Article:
There seems to have been less mainstream media attention than there should be concerning the Turkish state’s escalating policy of curfews, military incursions and violent crackdowns on Kurdish towns and cities of south-eastern Turkey.
Turkish tanks are reported to have been shelling the town of Cizre, while military operations in Diyarbakir and Silopi are ongoing.
Tanks and heavy weaponry, traditionally used only in full warfare, are instead being used against civilian locations where thousands of non-combatants live.
A terrible reality is confronted in the petition “We Will Not Be Party to This Crime”, which was recently drawn up by Turkish academics; ‘The Turkish state has effectively condemned its citizens in Sur, Silvan, Nusaybin, Cizre, Silopi, and many other towns and neighborhoods in the Kurdish provinces to hunger through its use of curfews that have been ongoing for weeks. It has attacked these settlements with heavy weapons and equipment that would only be mobilized in wartime. As a result, the right to life, liberty, and security, and in particular the prohibition of torture and ill treatment protected by the constitution and international conventions have been violated‘.
Another petition has been sent to President Barack Obama, led by Anna-Sara Malmgren, Assistant Professor of Philosophy at Stanford University, and Robert Hockett, Edward Cornell Professor of Law at Cornell University, and calling on the White House to take action to curtail the Turkish state’s war on Kurdish neighbourhoods in eastern and south-eastern Anatolia. ‘We write you with a growing sense of alarm, and a simple request, concerning actions now being taken by the government of Turkey against its own citizens’, the petition says, ‘As you have no doubt been briefed, the government of Turkish President Recep Tayyip Erdoğan has in recent months been blockading and indiscriminately shelling ethnic Kurdish neighborhoods in eastern and southeastern Anatolia.’
A further, grim sense of the situation has been provided in a statement by Kurdistan National Congress (KNK), January 2016; ‘After the coup against the 7 June 2015 elections, under the leadership of President Erdogan, the Turkish state launched a full-blown war against the Kurds. The state, which has even deployed the navy in Kurdistan, is utilising all its traditional dirty tactics. For several weeks curfews have been imposed in many towns and cities across Kurdistan. These are still continuing in Cizre, Silopi and Sur. The curfews are also on and off in places like Nusybin, Dargecit, Lice and Varto. Until now, the Turkish state has killed a total of 260 civilians in these towns and cities. Most of these killings have been caused by artillery fire from tanks, rockets and sniper fire… Turkish state is attacking Kurdish elected officials by prosecuting them, relieving elected mayors of their duties and imprisoning journalists. Turkish military forces are targeting especially women and children. Recently three Kurdish women politicians have been killed by Turkish state forces in an extrajudicial killing in Şırnak’s Silopi district’.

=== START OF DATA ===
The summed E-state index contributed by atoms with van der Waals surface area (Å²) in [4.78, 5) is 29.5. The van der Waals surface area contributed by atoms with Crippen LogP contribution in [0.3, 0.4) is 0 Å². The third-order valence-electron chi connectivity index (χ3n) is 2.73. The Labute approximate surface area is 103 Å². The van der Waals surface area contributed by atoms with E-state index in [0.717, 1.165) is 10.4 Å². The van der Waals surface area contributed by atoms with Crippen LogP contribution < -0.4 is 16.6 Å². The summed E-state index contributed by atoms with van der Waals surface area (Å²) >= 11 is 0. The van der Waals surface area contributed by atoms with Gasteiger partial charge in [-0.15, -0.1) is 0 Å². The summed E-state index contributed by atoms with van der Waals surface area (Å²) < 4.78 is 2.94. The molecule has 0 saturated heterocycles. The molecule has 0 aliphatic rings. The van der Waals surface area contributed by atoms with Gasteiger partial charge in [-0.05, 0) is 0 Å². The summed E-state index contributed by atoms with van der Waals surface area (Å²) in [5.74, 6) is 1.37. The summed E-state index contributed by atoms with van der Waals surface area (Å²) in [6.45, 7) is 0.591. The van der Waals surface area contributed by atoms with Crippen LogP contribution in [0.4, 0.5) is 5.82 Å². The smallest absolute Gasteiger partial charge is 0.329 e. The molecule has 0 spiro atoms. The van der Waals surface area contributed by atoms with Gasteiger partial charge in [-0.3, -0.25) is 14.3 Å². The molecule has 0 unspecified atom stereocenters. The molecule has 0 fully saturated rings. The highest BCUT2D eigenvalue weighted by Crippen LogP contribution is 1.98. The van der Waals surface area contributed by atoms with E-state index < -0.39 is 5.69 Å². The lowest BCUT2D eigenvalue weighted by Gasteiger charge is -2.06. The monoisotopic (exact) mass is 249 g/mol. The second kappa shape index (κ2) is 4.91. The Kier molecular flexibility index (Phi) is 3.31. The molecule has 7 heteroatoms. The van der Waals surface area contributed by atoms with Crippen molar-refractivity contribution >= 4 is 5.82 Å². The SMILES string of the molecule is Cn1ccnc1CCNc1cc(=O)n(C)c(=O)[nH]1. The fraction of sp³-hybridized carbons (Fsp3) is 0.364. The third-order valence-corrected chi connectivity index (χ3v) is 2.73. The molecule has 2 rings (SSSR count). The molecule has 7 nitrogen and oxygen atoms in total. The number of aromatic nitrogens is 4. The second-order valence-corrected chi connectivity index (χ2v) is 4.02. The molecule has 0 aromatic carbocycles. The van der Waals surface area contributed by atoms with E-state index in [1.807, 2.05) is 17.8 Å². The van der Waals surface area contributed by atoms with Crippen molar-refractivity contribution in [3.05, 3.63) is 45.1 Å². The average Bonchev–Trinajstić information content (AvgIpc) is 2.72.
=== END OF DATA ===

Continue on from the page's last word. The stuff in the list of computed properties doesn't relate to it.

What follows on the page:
The statement goes on to accuse the state of a ‘depopulation policy’ against Kurds, and suggests that the Turkish regime is re-enacting the genocides of a hundred years ago, and cites the Mayor of Adana (AK Party), Huseyin Sozlu, having declared in a public statement to Kurds in Turkey, “You will end up like Armenians”.
The statement calls ‘upon the whole world to raise their voices against the Turkish state and Erdogan’s massacre of the Kurdish people’.
Amnesty International meanwhile accuses Turkey of carrying out ‘collective punishment’ in the Kurdish southeast.
How much of this is true, how much is exaggerated or being used for propaganda purposes, is difficult to know.
But the present Turkish state’s war against the Kurds has continued to build and build, and seems to be part of a more expansive totalitarian march that includes a harsh war against journalists, liberals, and now academics and intellectuals.
We’ve talked about the war on journalists and the attacks on opposition figures already; but the Turkish state’s war on intellectuals and academics draws very real parallels to classic dictatorship models, with some calling this present state of affairs ‘Turkey’s Kristallnacht’. Disturbingly, where Hitler and the Nazi regime were preoccupied with ‘the Jewish Problem’, Erdogan and the current Turkish state is preoccupied with the ‘Kurdish Problem’ and is dealing with that ‘problem’ more and more harshly with each passing week, as well as using that issue to inflame nationalist fervour among sections of the population.
This uncomfortable historic parallel is exacerbated by Erdogan himself bizarrely citing Hitler’s Germany as an example of a successful presidential system.
The actions of the Turkish state continue to tick off the text-book check-list for the aspiring despotic dictatorship: refusing to legitimize genuine democratic election results, oppressing and even murdering journalists, attacking, killing or imprisoning opposition figures, persecuting and outright attacking a minority group, conducting false-flag terrorism to accomplish political goals, conducting a propaganda war to incite racial or nationalist tensions, and going after intellectuals, liberals and academics.